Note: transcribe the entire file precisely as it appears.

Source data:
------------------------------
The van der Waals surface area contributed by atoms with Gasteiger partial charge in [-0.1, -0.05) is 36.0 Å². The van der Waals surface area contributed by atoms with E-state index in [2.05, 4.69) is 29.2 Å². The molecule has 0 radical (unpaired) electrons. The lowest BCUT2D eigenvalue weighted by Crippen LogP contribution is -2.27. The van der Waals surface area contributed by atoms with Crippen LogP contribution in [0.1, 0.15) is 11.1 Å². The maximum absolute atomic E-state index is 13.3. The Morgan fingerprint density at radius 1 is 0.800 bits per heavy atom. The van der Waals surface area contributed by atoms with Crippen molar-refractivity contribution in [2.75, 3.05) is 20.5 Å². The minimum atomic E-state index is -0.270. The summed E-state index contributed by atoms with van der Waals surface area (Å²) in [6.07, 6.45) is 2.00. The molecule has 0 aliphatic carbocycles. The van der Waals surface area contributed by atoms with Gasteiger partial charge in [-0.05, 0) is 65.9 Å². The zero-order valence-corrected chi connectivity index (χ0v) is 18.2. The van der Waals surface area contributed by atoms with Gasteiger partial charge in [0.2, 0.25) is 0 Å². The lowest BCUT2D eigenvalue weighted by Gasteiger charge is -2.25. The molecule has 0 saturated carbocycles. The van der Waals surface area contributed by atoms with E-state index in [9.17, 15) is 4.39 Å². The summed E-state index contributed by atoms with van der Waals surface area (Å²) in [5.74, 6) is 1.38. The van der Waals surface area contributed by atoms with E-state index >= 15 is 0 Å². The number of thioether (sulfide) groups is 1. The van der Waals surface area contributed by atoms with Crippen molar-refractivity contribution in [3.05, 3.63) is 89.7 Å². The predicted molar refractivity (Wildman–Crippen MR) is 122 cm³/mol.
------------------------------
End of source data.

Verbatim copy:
The van der Waals surface area contributed by atoms with Gasteiger partial charge in [-0.1, -0.05) is 36.0 Å². The van der Waals surface area contributed by atoms with E-state index in [2.05, 4.69) is 29.2 Å². The molecule has 0 radical (unpaired) electrons. The lowest BCUT2D eigenvalue weighted by Crippen LogP contribution is -2.27. The van der Waals surface area contributed by atoms with Crippen LogP contribution in [0.1, 0.15) is 11.1 Å². The maximum absolute atomic E-state index is 13.3. The Morgan fingerprint density at radius 1 is 0.800 bits per heavy atom. The van der Waals surface area contributed by atoms with Crippen molar-refractivity contribution in [2.75, 3.05) is 20.5 Å². The minimum atomic E-state index is -0.270. The summed E-state index contributed by atoms with van der Waals surface area (Å²) in [6.07, 6.45) is 2.00. The molecule has 0 aliphatic carbocycles. The van der Waals surface area contributed by atoms with Gasteiger partial charge in [-0.05, 0) is 65.9 Å². The zero-order valence-corrected chi connectivity index (χ0v) is 18.2. The van der Waals surface area contributed by atoms with Gasteiger partial charge in [0.2, 0.25) is 0 Å². The lowest BCUT2D eigenvalue weighted by Gasteiger charge is -2.25. The molecule has 0 saturated carbocycles. The van der Waals surface area contributed by atoms with E-state index in [9.17, 15) is 4.39 Å². The summed E-state index contributed by atoms with van der Waals surface area (Å²) in [5.74, 6) is 1.38. The van der Waals surface area contributed by atoms with E-state index >= 15 is 0 Å². The number of thioether (sulfide) groups is 1. The van der Waals surface area contributed by atoms with Crippen molar-refractivity contribution in [3.05, 3.63) is 89.7 Å². The predicted molar refractivity (Wildman–Crippen MR) is 122 cm³/mol.